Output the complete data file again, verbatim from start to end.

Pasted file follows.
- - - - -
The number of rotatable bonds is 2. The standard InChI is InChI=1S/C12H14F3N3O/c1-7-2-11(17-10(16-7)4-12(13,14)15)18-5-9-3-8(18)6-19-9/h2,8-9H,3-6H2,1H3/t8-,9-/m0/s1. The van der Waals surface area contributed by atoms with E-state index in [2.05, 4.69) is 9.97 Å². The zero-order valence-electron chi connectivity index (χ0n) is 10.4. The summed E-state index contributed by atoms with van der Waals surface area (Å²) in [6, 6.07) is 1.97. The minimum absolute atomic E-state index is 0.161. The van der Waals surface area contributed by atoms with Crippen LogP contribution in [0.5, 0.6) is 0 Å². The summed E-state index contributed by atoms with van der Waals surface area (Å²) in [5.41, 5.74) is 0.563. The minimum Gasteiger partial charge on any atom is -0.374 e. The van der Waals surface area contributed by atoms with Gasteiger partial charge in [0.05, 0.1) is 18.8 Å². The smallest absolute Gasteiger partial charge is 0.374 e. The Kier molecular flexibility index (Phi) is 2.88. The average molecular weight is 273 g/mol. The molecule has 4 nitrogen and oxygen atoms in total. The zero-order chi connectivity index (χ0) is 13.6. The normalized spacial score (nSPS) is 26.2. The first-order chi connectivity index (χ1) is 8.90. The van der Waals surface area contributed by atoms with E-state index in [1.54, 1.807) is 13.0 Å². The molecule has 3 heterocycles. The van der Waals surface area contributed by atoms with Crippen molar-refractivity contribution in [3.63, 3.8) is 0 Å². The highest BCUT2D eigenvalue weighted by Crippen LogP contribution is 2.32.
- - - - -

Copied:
The number of rotatable bonds is 2. The standard InChI is InChI=1S/C12H14F3N3O/c1-7-2-11(17-10(16-7)4-12(13,14)15)18-5-9-3-8(18)6-19-9/h2,8-9H,3-6H2,1H3/t8-,9-/m0/s1. The van der Waals surface area contributed by atoms with E-state index in [2.05, 4.69) is 9.97 Å². The zero-order valence-electron chi connectivity index (χ0n) is 10.4. The summed E-state index contributed by atoms with van der Waals surface area (Å²) in [6, 6.07) is 1.97. The minimum absolute atomic E-state index is 0.161. The van der Waals surface area contributed by atoms with Crippen LogP contribution in [0.5, 0.6) is 0 Å². The summed E-state index contributed by atoms with van der Waals surface area (Å²) in [5.41, 5.74) is 0.563. The minimum Gasteiger partial charge on any atom is -0.374 e. The van der Waals surface area contributed by atoms with Gasteiger partial charge in [0.05, 0.1) is 18.8 Å². The smallest absolute Gasteiger partial charge is 0.374 e. The Kier molecular flexibility index (Phi) is 2.88. The average molecular weight is 273 g/mol. The molecule has 4 nitrogen and oxygen atoms in total. The zero-order chi connectivity index (χ0) is 13.6. The normalized spacial score (nSPS) is 26.2. The first-order chi connectivity index (χ1) is 8.90. The van der Waals surface area contributed by atoms with E-state index in [1.54, 1.807) is 13.0 Å². The molecule has 3 heterocycles. The van der Waals surface area contributed by atoms with Crippen molar-refractivity contribution in [3.63, 3.8) is 0 Å². The highest BCUT2D eigenvalue weighted by Crippen LogP contribution is 2.32.